Advent Devotional Series 2019 – Day 5

Isaiah 35

The wilderness and the dry land shall be glad,
    the desert shall rejoice and blossom;
like the crocus it shall blossom abundantly,
    and rejoice with joy and singing.
The glory of Lebanon shall be given to it,
    the majesty of Carmel and Sharon.
They shall see the glory of the Lord,
    the majesty of our God.

Strengthen the weak hands,
    and make firm the feeble knees.
Say to those who are of a fearful heart,
    ‘Be strong, do not fear!
Here is your God.
    He will come with vengeance,
with terrible recompense.
    He will come and save you.’

Then the eyes of the blind shall be opened,
    and the ears of the deaf unstopped;
then the lame shall leap like a deer,
    and the tongue of the speechless sing for joy.
For waters shall break forth in the wilderness,
    and streams in the desert;
the burning sand shall become a pool,
    and the thirsty ground springs of water;
the haunt of jackals shall become a swamp,
    the grass shall become reeds and rushes.

A highway shall be there,
    and it shall be called the Holy Way;
the unclean shall not travel on it,
    but it shall be for God’s people;
    no traveller, not even fools, shall go astray.
No lion shall be there,
    nor shall any ravenous beast come up on it;
they shall not be found there,
    but the redeemed shall walk there.
And the ransomed of the Lord shall return,
    and come to Zion with singing;
everlasting joy shall be upon their heads;
    they shall obtain joy and gladness,
    and sorrow and sighing shall flee away.

Exile + Transition by Tamasha

I am reading this passage after returning to Ohio from a visit home, to Pulaski, Virginia.  My trip was to see my grandmother, who is in the process of transitioning from this world to heaven.  My grandma, Miss Estelle to most, is who you picture in your head when you think of Mrs. Butterworth or Aunt Jemima:  a heavily-statured dark-skinned woman, never sitting still, mouth always full of laughter, cautionary tales of Appalachian superstitions, and what she thought the Bible meant, though she could not really read it for herself. Today, though, she cannot move.  Her mouth is silent and her body is barely skin and bones.  She is without expression, and looks altogether wilted.  Sitting by Grandma’s bed at night, I would listen to her labored breathing and the rattling inside her chest. Walking around her property, I could clearly remember the many summers of baseball and horseshoes in the backyard, and melting as I helped tend the multiple gardens, and having to use the old outhouse at the end of yard rather than running in and out of the house and “letting all the cold air out”.  That outhouse is now just a pile of gnawed wood, the broken window the only evidence of the prior structure that alleges that something else was once there.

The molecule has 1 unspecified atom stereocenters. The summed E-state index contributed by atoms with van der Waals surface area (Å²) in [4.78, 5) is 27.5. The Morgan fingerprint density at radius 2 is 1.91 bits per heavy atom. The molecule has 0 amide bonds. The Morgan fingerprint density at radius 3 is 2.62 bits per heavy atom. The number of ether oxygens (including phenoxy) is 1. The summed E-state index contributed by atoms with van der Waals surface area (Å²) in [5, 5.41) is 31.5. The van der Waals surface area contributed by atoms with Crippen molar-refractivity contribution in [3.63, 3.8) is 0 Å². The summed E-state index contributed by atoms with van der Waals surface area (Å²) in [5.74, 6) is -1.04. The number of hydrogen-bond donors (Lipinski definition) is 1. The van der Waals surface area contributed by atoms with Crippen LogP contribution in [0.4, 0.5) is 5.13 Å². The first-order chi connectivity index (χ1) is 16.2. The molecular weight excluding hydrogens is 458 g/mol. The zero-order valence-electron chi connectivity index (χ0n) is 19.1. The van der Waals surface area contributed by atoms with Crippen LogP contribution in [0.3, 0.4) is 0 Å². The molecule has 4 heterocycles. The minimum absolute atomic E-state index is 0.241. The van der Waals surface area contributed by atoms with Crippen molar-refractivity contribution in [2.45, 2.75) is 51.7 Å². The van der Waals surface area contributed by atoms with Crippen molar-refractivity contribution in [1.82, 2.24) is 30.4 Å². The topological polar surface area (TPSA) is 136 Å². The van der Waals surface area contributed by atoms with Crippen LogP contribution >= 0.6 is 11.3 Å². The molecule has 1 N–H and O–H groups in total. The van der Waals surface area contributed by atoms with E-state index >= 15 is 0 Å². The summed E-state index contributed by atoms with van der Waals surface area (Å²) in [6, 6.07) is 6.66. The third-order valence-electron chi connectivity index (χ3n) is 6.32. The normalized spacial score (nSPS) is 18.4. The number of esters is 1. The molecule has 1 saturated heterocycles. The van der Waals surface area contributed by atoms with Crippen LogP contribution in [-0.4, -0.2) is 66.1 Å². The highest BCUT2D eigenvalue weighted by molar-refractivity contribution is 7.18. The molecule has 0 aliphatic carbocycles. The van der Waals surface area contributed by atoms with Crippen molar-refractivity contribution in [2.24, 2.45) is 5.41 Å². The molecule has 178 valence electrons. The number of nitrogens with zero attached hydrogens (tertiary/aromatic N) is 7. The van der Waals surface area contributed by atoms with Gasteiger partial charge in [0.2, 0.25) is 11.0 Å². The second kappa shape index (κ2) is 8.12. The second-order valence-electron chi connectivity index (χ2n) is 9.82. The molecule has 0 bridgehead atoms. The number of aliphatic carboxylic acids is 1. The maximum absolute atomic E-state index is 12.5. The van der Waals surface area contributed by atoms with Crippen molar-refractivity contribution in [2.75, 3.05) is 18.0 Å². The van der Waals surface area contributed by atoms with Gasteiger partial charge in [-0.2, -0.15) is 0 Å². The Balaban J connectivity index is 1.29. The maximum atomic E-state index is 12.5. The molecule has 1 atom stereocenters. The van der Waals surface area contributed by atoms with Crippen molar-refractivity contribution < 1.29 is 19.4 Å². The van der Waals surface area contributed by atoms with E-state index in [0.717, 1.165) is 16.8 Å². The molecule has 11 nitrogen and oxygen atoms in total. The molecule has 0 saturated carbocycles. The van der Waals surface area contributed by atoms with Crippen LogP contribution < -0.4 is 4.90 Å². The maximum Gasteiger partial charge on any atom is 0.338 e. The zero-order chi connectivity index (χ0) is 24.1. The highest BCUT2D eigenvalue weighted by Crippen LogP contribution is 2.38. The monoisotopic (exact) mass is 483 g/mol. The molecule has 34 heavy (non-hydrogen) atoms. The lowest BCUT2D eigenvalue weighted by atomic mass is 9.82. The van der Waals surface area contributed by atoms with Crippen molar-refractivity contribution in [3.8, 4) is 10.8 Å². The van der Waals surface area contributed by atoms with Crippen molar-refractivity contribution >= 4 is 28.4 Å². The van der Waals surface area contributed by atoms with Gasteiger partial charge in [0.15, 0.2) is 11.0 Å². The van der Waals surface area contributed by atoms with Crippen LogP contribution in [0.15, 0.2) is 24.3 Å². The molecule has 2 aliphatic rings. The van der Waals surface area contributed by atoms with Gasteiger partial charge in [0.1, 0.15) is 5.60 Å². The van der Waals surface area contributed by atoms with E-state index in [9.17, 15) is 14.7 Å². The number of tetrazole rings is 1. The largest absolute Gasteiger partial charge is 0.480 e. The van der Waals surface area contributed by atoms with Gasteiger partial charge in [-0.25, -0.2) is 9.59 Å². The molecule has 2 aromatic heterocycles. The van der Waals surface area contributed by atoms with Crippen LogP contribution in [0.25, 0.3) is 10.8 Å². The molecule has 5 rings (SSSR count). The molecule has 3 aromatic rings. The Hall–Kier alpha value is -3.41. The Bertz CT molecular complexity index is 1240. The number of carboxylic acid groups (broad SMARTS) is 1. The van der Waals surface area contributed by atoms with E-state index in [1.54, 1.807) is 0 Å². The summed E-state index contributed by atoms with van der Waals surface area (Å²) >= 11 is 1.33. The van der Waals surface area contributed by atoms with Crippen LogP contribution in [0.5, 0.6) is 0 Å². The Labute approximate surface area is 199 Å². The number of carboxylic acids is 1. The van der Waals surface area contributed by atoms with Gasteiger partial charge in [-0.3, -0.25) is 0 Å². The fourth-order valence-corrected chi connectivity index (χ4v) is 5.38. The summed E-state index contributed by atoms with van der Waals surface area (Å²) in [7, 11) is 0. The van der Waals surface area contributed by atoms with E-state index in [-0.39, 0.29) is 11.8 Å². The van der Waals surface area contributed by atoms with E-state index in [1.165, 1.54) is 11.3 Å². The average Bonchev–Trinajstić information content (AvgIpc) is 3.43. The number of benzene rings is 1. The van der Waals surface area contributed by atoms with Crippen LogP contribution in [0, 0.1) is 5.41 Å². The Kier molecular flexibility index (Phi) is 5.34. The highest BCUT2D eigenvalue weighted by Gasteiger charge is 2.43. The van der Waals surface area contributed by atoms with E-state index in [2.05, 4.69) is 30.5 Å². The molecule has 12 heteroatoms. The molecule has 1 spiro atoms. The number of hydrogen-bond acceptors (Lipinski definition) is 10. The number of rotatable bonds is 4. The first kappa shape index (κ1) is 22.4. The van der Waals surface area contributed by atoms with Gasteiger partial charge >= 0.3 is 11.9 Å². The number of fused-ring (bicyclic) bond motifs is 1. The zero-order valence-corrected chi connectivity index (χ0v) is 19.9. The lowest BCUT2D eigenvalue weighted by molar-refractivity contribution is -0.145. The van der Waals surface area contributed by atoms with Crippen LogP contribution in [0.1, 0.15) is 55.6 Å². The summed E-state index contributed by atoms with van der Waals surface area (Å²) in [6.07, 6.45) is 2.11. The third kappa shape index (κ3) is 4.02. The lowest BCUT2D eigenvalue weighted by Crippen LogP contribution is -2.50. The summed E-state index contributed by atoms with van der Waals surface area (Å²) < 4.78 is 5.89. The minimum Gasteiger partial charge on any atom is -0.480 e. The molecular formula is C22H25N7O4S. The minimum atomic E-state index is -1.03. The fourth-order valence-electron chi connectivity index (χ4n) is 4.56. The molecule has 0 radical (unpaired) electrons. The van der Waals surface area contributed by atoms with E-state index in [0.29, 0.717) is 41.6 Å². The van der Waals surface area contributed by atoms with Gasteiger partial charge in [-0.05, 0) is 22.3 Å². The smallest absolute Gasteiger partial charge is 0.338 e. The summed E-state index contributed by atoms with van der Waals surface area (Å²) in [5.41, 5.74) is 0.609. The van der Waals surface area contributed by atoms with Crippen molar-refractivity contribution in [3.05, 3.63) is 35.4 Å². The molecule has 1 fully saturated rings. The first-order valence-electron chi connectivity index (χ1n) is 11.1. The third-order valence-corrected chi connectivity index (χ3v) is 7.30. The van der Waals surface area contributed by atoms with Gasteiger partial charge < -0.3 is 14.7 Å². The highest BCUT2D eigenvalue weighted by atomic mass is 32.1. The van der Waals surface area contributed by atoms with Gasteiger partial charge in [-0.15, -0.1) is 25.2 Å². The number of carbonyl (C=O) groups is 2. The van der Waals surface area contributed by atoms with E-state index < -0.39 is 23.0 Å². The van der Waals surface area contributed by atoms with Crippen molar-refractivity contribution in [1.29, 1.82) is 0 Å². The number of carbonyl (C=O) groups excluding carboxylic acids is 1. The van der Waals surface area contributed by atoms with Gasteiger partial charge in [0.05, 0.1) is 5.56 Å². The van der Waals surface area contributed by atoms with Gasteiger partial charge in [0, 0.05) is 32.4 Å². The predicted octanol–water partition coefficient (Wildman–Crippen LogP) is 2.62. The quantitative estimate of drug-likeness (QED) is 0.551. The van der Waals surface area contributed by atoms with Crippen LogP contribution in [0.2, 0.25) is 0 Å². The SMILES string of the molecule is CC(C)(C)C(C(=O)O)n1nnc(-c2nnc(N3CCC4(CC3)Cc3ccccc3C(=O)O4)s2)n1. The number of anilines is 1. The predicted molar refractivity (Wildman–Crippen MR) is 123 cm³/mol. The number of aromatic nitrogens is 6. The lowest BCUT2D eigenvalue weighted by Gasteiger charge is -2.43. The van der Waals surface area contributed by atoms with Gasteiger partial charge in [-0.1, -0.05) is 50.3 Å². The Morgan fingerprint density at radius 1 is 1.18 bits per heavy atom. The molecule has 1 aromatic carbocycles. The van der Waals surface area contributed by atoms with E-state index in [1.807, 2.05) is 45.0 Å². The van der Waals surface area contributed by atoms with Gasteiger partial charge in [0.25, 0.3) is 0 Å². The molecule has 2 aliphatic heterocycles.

Now, although this passage in Isaiah describes the exile of the Judahites and promises glory and paradise to those seekers of The Kingdom, I believe it is both literal and figurative.  Certainly, the exiles physically traveled from one place of desolation to another of abundance, and we see that multiple times throughout the Bible.  But I’m wondering here if the message is most powerful when applied to our own individual lives, in the present.  Every ailment and shortcoming is reconciled as the blind shall gain sight, the deaf shall gain sound, and the feeble shall gain strength.  But the environment is also changed as the wasteland becomes lush and flourishing, and the chaos of untamed wilderness becomes cleared raised paths – highways — that are without threat or menace, guiding even a fool that he will not go astray.  It’s about moving towards something else.  It’s about the growing pains of Becoming. It’s about transition.

As I drove back from Virginia in the rain, my heart was heavy as I considered I would not likely see my grandmother alive again.  But as I traversed the West Virginia mountains I found I could not escape the beauty of the changing leaves on both sides of the highway.  Even going through the long, dark tunnels, the view on the other side was even more magnificent than the former.  It dawned on me that the rattle I’d heard in my Grandma’s chest may just have been her humming the tune that she now hears as she nears her destination.  I cannot help but smile when I consider what Miss Estelle will look like and feel like and sound like when she has been renewed.

Lord, please replace our anguish with joyous anticipation.

Guide our steps.  Ease our footing. Settle our spirits.  Amen.

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